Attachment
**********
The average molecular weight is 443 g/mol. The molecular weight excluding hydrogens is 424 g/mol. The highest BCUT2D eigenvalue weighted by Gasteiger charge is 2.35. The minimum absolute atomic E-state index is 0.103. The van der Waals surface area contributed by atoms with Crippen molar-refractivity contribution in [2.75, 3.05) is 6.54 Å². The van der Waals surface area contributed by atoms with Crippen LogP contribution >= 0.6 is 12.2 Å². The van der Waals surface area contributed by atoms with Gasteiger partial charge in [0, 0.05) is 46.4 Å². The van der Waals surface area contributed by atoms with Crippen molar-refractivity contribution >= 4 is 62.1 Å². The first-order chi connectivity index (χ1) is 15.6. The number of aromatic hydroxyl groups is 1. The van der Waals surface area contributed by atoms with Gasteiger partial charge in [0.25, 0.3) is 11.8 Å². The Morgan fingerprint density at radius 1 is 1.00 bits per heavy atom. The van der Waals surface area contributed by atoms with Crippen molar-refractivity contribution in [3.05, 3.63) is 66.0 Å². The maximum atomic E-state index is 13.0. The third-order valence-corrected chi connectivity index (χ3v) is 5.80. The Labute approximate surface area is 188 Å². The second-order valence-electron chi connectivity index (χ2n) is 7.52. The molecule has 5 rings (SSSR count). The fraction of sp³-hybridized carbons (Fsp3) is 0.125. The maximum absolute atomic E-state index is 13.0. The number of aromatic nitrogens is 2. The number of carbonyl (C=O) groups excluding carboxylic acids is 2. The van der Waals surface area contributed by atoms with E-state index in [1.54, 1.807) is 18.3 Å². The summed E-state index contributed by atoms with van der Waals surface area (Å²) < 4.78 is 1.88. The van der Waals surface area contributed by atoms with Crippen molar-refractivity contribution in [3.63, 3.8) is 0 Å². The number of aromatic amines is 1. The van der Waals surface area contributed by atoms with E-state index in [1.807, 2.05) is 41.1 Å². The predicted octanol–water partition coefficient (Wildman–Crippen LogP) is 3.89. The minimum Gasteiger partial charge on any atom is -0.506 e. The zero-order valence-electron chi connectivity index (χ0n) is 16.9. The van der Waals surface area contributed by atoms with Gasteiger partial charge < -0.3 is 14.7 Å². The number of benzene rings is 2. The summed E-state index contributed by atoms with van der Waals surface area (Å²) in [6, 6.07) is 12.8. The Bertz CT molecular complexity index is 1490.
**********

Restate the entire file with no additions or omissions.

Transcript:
The average molecular weight is 443 g/mol. The molecular weight excluding hydrogens is 424 g/mol. The highest BCUT2D eigenvalue weighted by Gasteiger charge is 2.35. The minimum absolute atomic E-state index is 0.103. The van der Waals surface area contributed by atoms with Crippen molar-refractivity contribution in [2.75, 3.05) is 6.54 Å². The van der Waals surface area contributed by atoms with Crippen LogP contribution >= 0.6 is 12.2 Å². The van der Waals surface area contributed by atoms with Gasteiger partial charge in [0, 0.05) is 46.4 Å². The van der Waals surface area contributed by atoms with Crippen molar-refractivity contribution >= 4 is 62.1 Å². The first-order chi connectivity index (χ1) is 15.6. The number of aromatic hydroxyl groups is 1. The van der Waals surface area contributed by atoms with Gasteiger partial charge in [0.25, 0.3) is 11.8 Å². The Morgan fingerprint density at radius 1 is 1.00 bits per heavy atom. The van der Waals surface area contributed by atoms with Crippen molar-refractivity contribution in [3.05, 3.63) is 66.0 Å². The maximum atomic E-state index is 13.0. The third-order valence-corrected chi connectivity index (χ3v) is 5.80. The Labute approximate surface area is 188 Å². The second-order valence-electron chi connectivity index (χ2n) is 7.52. The molecule has 5 rings (SSSR count). The fraction of sp³-hybridized carbons (Fsp3) is 0.125. The maximum absolute atomic E-state index is 13.0. The number of aromatic nitrogens is 2. The number of carbonyl (C=O) groups excluding carboxylic acids is 2. The van der Waals surface area contributed by atoms with E-state index in [1.54, 1.807) is 18.3 Å². The summed E-state index contributed by atoms with van der Waals surface area (Å²) < 4.78 is 1.88. The van der Waals surface area contributed by atoms with Crippen molar-refractivity contribution in [3.63, 3.8) is 0 Å². The number of aromatic amines is 1. The van der Waals surface area contributed by atoms with E-state index in [1.807, 2.05) is 41.1 Å². The predicted octanol–water partition coefficient (Wildman–Crippen LogP) is 3.89. The minimum Gasteiger partial charge on any atom is -0.506 e. The zero-order valence-electron chi connectivity index (χ0n) is 16.9. The van der Waals surface area contributed by atoms with Gasteiger partial charge < -0.3 is 14.7 Å². The number of benzene rings is 2. The summed E-state index contributed by atoms with van der Waals surface area (Å²) in [6, 6.07) is 12.8. The Bertz CT molecular complexity index is 1490.